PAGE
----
Amber Arcades are a Dutch band, and the vehicle for singer and guitarist Annelotte de Graaf, an ex-civil servant. I can relate to that! I first came across them at the End of the Road festival in 2016, when I found their jangling Euro-melodies quite captivating. I even likened them to Velvet Underground and My Bloody Valentine, although later, I realised that Canadian band Alvvays were a closer comparison. These are all very good recommendations, and I loved their debut album “Fading Lines” so much that I made it my top album of 2016, pipping long time front runner “A Moon Shaped Pool” by the mighty Radiohead. It was the honest choice – I’d played Amber Arcades’ album incessantly after discovering it.
Since then I’ve seen the band three times: twice in Hackney, at the Moth Club and Oslo, and also at the Roundhouse, supporting Grandaddy. Always good, though perhaps a little nervous in the support slot at the time. Time moves on and the second album, “European Heartbreak” has just come out. It’s a mellower work than the first album; less guitar orientated. Maybe even more European. By which I mean lovely, tuneful, slightly melancholy melodies. Part of the album is genuinely a lament for Europe, and what looks like its gradual demise as a political entity, with the perfidious Brexiters leading the way. The song “Goodnight Europe” reflects this, without being too explicit.
I was listening to the album on repeat this week, ahead of the concert at the Dome in Tufnell Park, trying to familiarise myself. Early favourites were “Hardly Knew” and “Oh My Love (What Have We Done?) which had a First Aid Kit vibe. “Where Did You Go?” had the best guitar; while how can you resist a song called “Self-Portrait in a Car at Night”?
So I was hopeful I’d recognise most of the songs. And the preparation paid off, because the main set at the Dome was predominantly from the new album. In fact, the only song from “Fading Lines” was “Right Now”, the second tune played. Annelotte and the band, who I think were all new except for the lead guitarist, played with a confidence and swagger which was a step up from the previous shows – the product of a couple of years on the road and the benefit of a fine new album. Annelotte, resplendent in the baggy gold outfit which she wears on the album cover, relinquished her guitar from time to time, just to sing… and dance. She had more guitars too. The keyboard player also embellished the sound with a bit of trumpet – that French jazzy sound.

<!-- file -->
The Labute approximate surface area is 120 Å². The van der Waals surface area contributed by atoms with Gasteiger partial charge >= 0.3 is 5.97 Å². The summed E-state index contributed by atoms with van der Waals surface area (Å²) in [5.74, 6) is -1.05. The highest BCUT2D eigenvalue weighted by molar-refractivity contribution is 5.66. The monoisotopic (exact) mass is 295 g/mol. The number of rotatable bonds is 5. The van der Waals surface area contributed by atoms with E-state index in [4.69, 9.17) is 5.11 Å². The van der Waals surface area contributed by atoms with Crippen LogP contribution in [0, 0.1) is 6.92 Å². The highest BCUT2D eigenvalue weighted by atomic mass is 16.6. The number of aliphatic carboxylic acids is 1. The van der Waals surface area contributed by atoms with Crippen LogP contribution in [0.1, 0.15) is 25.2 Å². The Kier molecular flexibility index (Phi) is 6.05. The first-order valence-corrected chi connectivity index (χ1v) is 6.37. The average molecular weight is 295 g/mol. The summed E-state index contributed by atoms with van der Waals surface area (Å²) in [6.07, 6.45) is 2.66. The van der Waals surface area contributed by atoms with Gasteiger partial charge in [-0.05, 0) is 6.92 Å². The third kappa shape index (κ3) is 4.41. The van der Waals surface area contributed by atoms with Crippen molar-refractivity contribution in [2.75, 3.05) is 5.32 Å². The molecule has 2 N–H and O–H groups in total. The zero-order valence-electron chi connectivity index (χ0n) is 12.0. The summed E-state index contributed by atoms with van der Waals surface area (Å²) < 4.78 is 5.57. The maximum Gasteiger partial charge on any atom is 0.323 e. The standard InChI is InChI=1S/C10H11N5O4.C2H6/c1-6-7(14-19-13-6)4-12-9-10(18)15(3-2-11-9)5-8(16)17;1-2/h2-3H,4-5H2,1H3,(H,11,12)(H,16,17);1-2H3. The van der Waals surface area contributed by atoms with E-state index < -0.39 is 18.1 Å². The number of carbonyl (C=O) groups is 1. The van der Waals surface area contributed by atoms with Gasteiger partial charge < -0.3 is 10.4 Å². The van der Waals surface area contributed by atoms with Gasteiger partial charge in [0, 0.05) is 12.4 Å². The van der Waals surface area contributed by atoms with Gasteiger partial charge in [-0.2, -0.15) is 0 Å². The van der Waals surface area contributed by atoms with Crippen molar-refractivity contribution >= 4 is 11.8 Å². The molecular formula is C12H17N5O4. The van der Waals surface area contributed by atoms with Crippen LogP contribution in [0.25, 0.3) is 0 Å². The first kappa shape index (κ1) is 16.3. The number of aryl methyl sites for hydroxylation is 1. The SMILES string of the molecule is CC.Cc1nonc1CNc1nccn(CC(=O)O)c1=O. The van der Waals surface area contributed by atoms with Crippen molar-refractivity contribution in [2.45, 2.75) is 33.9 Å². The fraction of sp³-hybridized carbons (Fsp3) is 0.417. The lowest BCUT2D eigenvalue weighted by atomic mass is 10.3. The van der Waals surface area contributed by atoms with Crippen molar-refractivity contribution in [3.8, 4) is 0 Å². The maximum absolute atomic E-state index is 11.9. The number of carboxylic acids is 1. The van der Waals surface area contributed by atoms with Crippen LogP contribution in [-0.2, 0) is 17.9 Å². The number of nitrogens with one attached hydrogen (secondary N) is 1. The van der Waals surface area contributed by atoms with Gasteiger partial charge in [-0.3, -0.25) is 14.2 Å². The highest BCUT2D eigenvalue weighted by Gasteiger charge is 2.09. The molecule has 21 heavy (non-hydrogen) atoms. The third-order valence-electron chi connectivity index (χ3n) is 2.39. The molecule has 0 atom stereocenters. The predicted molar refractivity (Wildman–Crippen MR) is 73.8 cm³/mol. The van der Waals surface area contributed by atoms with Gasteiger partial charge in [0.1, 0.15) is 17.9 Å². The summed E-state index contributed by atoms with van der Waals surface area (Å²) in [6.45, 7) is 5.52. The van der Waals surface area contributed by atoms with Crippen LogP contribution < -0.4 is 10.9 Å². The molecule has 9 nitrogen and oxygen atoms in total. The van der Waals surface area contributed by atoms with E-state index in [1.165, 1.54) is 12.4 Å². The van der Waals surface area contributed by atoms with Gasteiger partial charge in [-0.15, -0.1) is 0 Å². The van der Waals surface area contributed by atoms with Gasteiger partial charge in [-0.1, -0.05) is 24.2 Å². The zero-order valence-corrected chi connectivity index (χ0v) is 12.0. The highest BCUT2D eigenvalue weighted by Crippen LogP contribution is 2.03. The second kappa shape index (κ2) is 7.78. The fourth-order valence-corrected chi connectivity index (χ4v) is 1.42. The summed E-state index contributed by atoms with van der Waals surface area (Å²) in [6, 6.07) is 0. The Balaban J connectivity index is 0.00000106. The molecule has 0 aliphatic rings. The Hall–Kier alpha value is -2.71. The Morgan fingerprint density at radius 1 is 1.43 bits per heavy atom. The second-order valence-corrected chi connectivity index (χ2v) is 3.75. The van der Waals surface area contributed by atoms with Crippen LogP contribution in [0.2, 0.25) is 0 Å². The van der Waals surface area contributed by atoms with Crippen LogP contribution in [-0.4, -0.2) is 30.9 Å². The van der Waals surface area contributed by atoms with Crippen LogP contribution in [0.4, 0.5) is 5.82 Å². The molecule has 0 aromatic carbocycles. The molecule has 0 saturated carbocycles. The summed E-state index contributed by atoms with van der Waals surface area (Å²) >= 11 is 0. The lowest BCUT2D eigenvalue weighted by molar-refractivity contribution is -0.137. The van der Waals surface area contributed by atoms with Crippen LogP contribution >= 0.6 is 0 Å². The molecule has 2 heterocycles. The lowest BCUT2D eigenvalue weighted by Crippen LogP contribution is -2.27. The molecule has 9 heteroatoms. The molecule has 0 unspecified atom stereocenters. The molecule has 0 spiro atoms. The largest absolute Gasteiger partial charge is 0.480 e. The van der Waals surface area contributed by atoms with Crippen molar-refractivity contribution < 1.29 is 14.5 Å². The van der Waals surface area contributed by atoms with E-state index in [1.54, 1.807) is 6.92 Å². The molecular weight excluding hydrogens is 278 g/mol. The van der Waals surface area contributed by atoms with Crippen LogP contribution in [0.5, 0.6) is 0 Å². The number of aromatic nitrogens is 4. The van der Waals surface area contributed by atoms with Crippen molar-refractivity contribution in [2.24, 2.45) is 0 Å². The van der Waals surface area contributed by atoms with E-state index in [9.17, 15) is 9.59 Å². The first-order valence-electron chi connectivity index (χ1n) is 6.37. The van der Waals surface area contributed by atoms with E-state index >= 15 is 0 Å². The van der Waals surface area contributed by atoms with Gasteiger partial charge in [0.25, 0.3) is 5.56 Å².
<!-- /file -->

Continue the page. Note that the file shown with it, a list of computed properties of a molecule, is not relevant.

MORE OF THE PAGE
The Dome – a nice, medium-sized venue – was pretty full, though it was good to have a little space to manoeuvre. There was a really positive atmosphere – people were loving the music and the band were enjoying playing it. The bass player in particular was really giving it some. At one point he jumped into the crowd, though there was no mosh pit for him to surf on! Maybe one day.
Last song of the main set was the rousing “It Changes”, a jangling bit of Americana (with a strong REM feel) which was released in between the two albums, and surprisingly didn’t find its way onto the new album. Or maybe not surprising – it would have been an outlier in terms of sound and feel. The band then came back for four more songs, which, I’m glad to say, included two of my shimmering guitar favourites from the first album, title track “Fading Lines” and the album opener “Come With Me”. The show ended with “Baby, Eternity”, which starts mellow, but allows the guitars to let rip. Live, that was the moment for a bit of a wigout. The spirit of Velvet Underground remains!
Who knows how far Amber Arcades and Annelotte de Graaf will go. “European Heartbreak” has been getting four star reviews in the British press, which is encouraging. Fingers crossed it’s just the start. A wonderful band, and one I will go to see at every opportunity, for sure.